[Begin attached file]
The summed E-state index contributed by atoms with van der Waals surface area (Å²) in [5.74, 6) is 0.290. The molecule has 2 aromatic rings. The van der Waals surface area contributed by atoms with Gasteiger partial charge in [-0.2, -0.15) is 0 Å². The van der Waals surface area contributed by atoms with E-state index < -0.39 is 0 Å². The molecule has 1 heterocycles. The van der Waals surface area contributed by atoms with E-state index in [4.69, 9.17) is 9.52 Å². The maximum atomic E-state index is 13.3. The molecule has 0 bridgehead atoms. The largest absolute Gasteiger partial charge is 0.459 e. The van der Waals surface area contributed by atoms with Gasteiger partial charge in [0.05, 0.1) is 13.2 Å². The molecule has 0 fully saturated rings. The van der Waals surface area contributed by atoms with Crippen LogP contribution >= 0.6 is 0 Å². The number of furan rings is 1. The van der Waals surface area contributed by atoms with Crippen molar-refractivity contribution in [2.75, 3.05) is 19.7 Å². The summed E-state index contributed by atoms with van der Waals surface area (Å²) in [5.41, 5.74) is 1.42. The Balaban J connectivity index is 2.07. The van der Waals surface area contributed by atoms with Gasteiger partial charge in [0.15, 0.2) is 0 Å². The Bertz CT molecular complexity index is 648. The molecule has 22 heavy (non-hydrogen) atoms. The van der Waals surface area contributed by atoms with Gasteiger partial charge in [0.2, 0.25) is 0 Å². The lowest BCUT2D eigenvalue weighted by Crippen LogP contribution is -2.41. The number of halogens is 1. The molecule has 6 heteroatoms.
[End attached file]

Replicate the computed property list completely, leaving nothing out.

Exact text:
The summed E-state index contributed by atoms with van der Waals surface area (Å²) in [5.74, 6) is 0.290. The molecule has 2 aromatic rings. The van der Waals surface area contributed by atoms with Gasteiger partial charge in [-0.2, -0.15) is 0 Å². The van der Waals surface area contributed by atoms with E-state index < -0.39 is 0 Å². The molecule has 1 heterocycles. The van der Waals surface area contributed by atoms with E-state index in [4.69, 9.17) is 9.52 Å². The maximum atomic E-state index is 13.3. The molecule has 0 bridgehead atoms. The largest absolute Gasteiger partial charge is 0.459 e. The van der Waals surface area contributed by atoms with Gasteiger partial charge in [0.05, 0.1) is 13.2 Å². The molecule has 0 fully saturated rings. The van der Waals surface area contributed by atoms with Crippen LogP contribution >= 0.6 is 0 Å². The number of furan rings is 1. The van der Waals surface area contributed by atoms with Crippen molar-refractivity contribution in [2.75, 3.05) is 19.7 Å². The summed E-state index contributed by atoms with van der Waals surface area (Å²) in [5.41, 5.74) is 1.42. The Balaban J connectivity index is 2.07. The van der Waals surface area contributed by atoms with Gasteiger partial charge in [0.15, 0.2) is 0 Å². The Bertz CT molecular complexity index is 648. The molecule has 22 heavy (non-hydrogen) atoms. The van der Waals surface area contributed by atoms with Gasteiger partial charge in [0.2, 0.25) is 0 Å². The lowest BCUT2D eigenvalue weighted by Crippen LogP contribution is -2.41. The number of halogens is 1. The molecule has 6 heteroatoms.